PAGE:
Monday, November 28, 2016

the how and the why

"They say that to train for and run 100 miles, you always need to know your "why." Without a "why," a reason, you won't finish. What they don't tell you is that some days the "why" doesn't matter. Some days, after you've worked a 50-hour week, after you've already gotten up every single day to run and to train—exhausted, tired, depleted, sore, and discouragedall that matters is your "how."

~desiree marek
like a poorly marked trail, my 2017 racing schedule could go a lot of different ways.

case in point: i'm signed up for the gorge waterfalls 100k, and in the dec. 3 lottery for the western states 100-mile run.

1. i got through the gorge 100k lottery, so i'm in! except it turns out permits for the event aren't approved for the date it's supposed to happen. so i may be out.
2. getting into western states on the first try, with one lottery ticket, is like, uh, hitting the lottery. i mean, some people wait years, with multiple tickets, and still don't get in.

best case: gorge 100k happens on a convenient date, i get into western states, and running gorge springboards me on to an amazing WS100 finish!

worst case:* i don't get into western states, and i have to bow out of gorge because the eventual date conflicts with our long-booked family vacation. 

leaving my 2017 running calendar pretty much...empty.
assuming the worst-case scenario, i have a post-it full of events that would make 2017 a fantastic year, running-wise (if not otherwise) ...

chuckanut 50k — 3/18
miwok 100k — 5/6
orcas island marathon — 5/13
sun mountain 50k — 5/20
western states training camp — 5/27-29
mccall trailrunning classic 40mile — 7/15
white river 50m  8/5
squamish 50m — 8/19 (update: in.)
why 100:

"Why are you doing this? Seems a bit extreme." ~ a well-intentioned friend

i got into the western states lottery because it's western states  and who knows if i'll get another chance at it. and because it is western states, if i were to beat the odds and get in, i would be all-in. i would find a way to get to the starting line with a fighting chance to finish.

the question is, can i say the same about any other 100?

i. don't. know.

standing here right this second, i'm not sure i can identify my "why," let alone a "how."

what i do know, though, is that the idea is intriguing enough to make me go, "what if?" and "why not?"

next step: let's go.

pine to palm — 9/9
mountain lakes — 9/23
javelina 100 — 10/28

* in the big scheme of things, not really the "worst case"
 almost — i'm definitely signed up for the orcas island 25k on january 28
‡ obviously some of these are mutually exclusive

Tuesday, November 15, 2016

grieving miel

caution: what follows is not a happy story. 

"if you find somebody to love in this world 
you better hang on tooth and nail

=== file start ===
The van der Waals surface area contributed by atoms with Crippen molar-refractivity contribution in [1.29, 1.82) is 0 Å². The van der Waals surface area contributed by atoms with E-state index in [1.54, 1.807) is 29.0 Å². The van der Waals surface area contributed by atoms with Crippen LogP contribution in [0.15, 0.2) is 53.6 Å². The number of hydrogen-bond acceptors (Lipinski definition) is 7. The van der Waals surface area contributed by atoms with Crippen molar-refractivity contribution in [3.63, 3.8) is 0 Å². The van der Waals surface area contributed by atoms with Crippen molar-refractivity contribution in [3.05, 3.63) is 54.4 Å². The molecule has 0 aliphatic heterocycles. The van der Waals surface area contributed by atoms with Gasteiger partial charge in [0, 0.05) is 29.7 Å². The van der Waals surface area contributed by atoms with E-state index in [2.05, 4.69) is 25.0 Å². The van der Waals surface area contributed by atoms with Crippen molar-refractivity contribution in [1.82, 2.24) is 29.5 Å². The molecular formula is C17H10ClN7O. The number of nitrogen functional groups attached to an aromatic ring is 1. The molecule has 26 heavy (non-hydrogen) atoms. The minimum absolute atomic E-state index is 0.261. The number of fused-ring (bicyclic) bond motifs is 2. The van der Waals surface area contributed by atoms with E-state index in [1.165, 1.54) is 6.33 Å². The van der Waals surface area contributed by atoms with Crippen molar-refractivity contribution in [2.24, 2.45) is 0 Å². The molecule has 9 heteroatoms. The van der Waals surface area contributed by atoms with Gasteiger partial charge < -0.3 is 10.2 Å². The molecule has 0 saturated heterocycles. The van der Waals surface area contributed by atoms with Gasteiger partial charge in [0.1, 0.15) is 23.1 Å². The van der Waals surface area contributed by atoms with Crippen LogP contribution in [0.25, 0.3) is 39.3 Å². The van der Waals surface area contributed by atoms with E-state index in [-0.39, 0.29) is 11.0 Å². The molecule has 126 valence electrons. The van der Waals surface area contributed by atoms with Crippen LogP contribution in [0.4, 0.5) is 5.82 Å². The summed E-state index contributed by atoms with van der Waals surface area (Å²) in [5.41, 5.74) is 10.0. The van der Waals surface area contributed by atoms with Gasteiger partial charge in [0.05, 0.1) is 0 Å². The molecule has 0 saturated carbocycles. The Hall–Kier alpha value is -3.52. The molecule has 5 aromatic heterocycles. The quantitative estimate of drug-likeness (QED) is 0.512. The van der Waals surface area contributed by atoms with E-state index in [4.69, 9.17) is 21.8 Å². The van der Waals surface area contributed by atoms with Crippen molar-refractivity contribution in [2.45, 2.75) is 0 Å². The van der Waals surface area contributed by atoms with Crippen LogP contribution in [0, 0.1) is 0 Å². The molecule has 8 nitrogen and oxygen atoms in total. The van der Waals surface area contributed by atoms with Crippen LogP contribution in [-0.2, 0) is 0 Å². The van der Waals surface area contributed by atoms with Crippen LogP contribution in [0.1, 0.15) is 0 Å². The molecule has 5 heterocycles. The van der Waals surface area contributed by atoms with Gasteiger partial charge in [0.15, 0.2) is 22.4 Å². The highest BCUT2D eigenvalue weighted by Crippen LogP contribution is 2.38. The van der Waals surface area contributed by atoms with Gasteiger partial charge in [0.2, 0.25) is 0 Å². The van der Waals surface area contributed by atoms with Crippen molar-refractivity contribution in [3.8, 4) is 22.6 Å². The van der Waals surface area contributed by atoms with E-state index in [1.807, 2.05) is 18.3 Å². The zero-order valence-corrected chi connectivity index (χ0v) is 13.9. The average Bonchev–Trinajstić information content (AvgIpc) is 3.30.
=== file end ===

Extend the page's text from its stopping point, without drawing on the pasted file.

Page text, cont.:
the wolf is always at the door 
in a new york minute
everything can change"

~ don henley
it went by so fast.

from the time i picked up my cat out of the middle of the street to the time i returned home from the emergency vet clinic, it was little more than an hour.

at 6:30 p.m. i saw headlamps on both sides of the street as i drove up, and thought "runners out for an evening run." i pulled into the driveway and noticed two of the lamps were from guys working on utilities.

on the other side of the street was a young woman, and she was yelling something to me. i started walking toward her and in the next few seconds, everything changed.

"can you help me i don't know what to do i hit a cat."

at that moment my thinking brain shut down to a very low level. 

it was one of our cats, down and writhing on the ground. i hesitated for what seemed like a long time, not sure what to do, not wanting to move her for fear of doing more damage. 

deciding for me, a car rolled up fast, as if it didn't see us, and i frantically waved it off. no choice now, i had to get her out of the middle of the street.

i picked her up and held her against my chest, moving quickly toward the house.

"i'm so sorry i didn't see her she ran right out in front of me."
"it's not your fault."

miel wanted to live, and fought me hard. kicking at the restraint, she dug her claws into my hands. i was afraid of hurting her more, of holding her too tightly, so i set her down in a flower bed. she continued to writhe, and i noticed the blood all over my jacket.

"i'm so sorry."
"it's not your fault."
i ran into the house and found a towel in the hall closet. outside again, i threw open the garage door and emptied a cardboard box that was full of something, i don't know what.

miel was where i left her, panting hard. i wrapped the towel around her as gently as i could and lifted her up to put her in the box. she let out a high, painful groan.